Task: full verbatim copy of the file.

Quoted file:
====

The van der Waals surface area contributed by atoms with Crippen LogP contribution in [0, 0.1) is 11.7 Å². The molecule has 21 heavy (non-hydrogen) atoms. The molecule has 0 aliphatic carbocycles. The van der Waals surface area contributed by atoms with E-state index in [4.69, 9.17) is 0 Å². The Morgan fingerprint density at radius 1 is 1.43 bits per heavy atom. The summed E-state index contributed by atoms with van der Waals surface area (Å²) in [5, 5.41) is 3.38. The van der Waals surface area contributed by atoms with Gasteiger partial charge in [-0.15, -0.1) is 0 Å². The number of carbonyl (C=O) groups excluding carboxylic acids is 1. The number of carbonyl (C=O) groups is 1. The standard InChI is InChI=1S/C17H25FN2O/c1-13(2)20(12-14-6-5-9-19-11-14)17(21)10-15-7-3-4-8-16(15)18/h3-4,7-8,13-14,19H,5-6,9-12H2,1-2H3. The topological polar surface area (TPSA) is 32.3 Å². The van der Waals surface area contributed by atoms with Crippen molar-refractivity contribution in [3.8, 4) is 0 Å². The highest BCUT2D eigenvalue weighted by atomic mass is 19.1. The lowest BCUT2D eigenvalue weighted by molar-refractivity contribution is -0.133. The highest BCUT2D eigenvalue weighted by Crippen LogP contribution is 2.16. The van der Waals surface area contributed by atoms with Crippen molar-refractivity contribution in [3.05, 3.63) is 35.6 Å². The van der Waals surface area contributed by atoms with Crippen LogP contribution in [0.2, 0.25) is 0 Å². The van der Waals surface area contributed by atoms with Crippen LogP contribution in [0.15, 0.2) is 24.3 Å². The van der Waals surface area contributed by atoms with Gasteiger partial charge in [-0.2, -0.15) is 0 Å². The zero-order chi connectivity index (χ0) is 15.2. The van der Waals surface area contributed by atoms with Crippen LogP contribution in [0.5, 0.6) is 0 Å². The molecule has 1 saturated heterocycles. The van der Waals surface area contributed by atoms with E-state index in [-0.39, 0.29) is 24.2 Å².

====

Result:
The van der Waals surface area contributed by atoms with Crippen LogP contribution in [0, 0.1) is 11.7 Å². The molecule has 21 heavy (non-hydrogen) atoms. The molecule has 0 aliphatic carbocycles. The van der Waals surface area contributed by atoms with E-state index in [4.69, 9.17) is 0 Å². The Morgan fingerprint density at radius 1 is 1.43 bits per heavy atom. The summed E-state index contributed by atoms with van der Waals surface area (Å²) in [5, 5.41) is 3.38. The van der Waals surface area contributed by atoms with Gasteiger partial charge in [-0.15, -0.1) is 0 Å². The number of carbonyl (C=O) groups excluding carboxylic acids is 1. The number of carbonyl (C=O) groups is 1. The standard InChI is InChI=1S/C17H25FN2O/c1-13(2)20(12-14-6-5-9-19-11-14)17(21)10-15-7-3-4-8-16(15)18/h3-4,7-8,13-14,19H,5-6,9-12H2,1-2H3. The topological polar surface area (TPSA) is 32.3 Å². The van der Waals surface area contributed by atoms with Crippen molar-refractivity contribution in [3.8, 4) is 0 Å². The highest BCUT2D eigenvalue weighted by atomic mass is 19.1. The lowest BCUT2D eigenvalue weighted by molar-refractivity contribution is -0.133. The highest BCUT2D eigenvalue weighted by Crippen LogP contribution is 2.16. The van der Waals surface area contributed by atoms with Crippen molar-refractivity contribution in [3.05, 3.63) is 35.6 Å². The van der Waals surface area contributed by atoms with Crippen LogP contribution in [0.2, 0.25) is 0 Å². The van der Waals surface area contributed by atoms with Crippen LogP contribution in [0.15, 0.2) is 24.3 Å². The van der Waals surface area contributed by atoms with Gasteiger partial charge in [-0.2, -0.15) is 0 Å². The zero-order chi connectivity index (χ0) is 15.2. The van der Waals surface area contributed by atoms with Crippen LogP contribution in [0.5, 0.6) is 0 Å². The molecule has 1 saturated heterocycles. The van der Waals surface area contributed by atoms with E-state index in [-0.39, 0.29) is 24.2 Å².